According to the invention there is provided a portable chamber-pot comprising a generally annular member for supporting a disposable container, the member defining a seating surface with an opening therein, and having inner and outer skirts extending generally normal to said seating surface a plurality of flanges spanning said inner and outer skirts and a pair of side walls each pivotally secured to at least, one corresponding flange and selectively positionable into first and second positions, said first position being one in which said side walls can support the member on a surface and said second position being one in which said side walls are tucked in under the member to extend across said opening for compact storage of the chamber-pot.
According to the invention there is further provided a disposable container for holding waste liquids for disposal, said container comprising a bag-like body which when in use contains absorbent material secured to the inside thereof and projections extending from the bag-like body to enable the bag-like body to be lifted, said projections being capable of being tied together to close the open mouth of the bag-like body prior to disposal.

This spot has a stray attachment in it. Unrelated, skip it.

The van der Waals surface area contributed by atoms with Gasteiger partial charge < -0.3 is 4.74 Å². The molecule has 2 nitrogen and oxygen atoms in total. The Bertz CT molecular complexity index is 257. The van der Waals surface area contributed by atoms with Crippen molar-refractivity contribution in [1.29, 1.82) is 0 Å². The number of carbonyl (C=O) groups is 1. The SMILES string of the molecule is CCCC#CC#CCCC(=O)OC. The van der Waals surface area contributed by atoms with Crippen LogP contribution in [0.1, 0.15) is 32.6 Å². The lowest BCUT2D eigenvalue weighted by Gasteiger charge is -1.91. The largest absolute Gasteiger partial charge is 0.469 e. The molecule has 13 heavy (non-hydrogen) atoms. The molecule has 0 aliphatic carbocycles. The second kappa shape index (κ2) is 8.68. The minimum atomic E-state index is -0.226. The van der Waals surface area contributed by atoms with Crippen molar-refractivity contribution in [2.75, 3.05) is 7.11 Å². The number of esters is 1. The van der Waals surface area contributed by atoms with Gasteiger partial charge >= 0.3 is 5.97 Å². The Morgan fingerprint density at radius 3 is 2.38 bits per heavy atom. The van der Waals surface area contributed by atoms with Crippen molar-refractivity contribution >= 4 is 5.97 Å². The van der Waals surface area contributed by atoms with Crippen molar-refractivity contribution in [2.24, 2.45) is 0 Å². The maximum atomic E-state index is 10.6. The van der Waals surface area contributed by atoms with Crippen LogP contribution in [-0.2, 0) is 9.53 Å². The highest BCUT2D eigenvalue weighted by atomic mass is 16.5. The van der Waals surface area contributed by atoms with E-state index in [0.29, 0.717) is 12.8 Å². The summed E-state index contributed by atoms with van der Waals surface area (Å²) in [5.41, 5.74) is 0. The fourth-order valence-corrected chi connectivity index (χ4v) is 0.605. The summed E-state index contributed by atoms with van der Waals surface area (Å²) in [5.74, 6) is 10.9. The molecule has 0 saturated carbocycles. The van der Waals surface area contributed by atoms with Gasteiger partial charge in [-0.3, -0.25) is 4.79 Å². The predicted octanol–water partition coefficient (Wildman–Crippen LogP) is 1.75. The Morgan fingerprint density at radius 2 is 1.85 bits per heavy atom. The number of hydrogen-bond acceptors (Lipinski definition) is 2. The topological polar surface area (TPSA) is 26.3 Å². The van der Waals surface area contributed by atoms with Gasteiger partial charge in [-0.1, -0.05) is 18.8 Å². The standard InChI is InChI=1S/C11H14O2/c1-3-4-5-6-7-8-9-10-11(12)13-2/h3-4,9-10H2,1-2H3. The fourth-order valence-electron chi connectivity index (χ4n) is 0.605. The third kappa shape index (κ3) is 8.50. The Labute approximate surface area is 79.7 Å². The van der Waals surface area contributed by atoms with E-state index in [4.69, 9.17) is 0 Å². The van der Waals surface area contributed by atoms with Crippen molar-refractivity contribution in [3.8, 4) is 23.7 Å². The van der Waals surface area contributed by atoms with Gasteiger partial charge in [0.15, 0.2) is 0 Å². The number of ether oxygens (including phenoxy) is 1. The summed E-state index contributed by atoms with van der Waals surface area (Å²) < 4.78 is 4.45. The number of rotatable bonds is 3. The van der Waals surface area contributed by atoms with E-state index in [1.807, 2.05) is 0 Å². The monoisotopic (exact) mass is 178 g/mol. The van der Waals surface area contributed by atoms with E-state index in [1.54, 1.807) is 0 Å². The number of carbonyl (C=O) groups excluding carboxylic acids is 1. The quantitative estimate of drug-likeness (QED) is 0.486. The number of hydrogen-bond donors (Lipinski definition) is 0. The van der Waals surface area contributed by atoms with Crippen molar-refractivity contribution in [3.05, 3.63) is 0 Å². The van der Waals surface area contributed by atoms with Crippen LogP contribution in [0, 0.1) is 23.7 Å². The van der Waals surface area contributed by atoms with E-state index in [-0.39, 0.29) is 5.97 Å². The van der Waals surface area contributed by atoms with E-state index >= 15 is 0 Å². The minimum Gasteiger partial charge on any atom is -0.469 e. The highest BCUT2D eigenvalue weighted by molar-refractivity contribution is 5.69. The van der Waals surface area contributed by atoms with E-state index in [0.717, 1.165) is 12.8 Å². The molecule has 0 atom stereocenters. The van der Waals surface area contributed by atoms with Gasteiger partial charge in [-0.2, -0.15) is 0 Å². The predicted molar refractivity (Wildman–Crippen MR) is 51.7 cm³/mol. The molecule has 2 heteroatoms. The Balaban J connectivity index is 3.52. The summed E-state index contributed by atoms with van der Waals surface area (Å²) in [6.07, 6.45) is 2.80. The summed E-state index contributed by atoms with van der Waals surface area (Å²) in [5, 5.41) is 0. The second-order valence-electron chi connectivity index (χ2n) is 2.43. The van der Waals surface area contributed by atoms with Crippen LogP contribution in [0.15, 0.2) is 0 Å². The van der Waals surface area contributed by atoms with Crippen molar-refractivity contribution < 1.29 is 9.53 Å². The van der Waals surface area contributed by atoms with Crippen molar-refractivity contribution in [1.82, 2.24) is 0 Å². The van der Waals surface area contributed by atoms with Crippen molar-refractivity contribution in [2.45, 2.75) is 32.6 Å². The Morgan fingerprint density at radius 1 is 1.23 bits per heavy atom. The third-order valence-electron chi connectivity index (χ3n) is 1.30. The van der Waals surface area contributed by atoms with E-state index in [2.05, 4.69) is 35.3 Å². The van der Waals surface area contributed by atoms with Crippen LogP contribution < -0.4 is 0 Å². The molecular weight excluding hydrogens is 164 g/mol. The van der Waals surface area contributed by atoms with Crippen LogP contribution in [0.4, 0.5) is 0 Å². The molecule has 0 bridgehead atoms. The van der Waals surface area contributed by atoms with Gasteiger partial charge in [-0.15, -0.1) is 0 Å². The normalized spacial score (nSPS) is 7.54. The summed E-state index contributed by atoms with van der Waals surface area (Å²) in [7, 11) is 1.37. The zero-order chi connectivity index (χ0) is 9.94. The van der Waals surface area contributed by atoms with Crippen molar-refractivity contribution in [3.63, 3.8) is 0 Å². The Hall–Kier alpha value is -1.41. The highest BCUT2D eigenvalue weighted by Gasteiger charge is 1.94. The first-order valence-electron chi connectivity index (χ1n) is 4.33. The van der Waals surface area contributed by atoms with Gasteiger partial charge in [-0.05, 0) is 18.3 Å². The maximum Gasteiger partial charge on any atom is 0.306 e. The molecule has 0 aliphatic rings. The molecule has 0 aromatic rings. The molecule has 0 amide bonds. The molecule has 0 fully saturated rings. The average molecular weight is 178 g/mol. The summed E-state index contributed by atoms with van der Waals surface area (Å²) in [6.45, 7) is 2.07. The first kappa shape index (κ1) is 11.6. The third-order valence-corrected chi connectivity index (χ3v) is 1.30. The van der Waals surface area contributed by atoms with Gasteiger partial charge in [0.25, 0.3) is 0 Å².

According to the invention there is further provided a liner for a portable chamber-pot having a seat and a pair of legs, the liner comprising a flexible impervious member defining receptacle having a pair of loops for looping around the legs of said chamber-pot and a pair of flaps for draping over selected portions of the seat of the chamber-pot.
A portable chamberpot and disposable liner both embodying the invention will now be described, by way of example with reference to the accompanying diagrammatic drawings in which:
FIG. 1 is a perspective view of the chamberpot when erected but without a liner;
FIG. 2 is a perspective view of the chamberpot when collapsed.
FIG. 3 is a fragmentary perspective underside view of the chamberpot of FIG. 1 illustrating the coupling between one side wall of the chamberpot and the body of the chamber pot;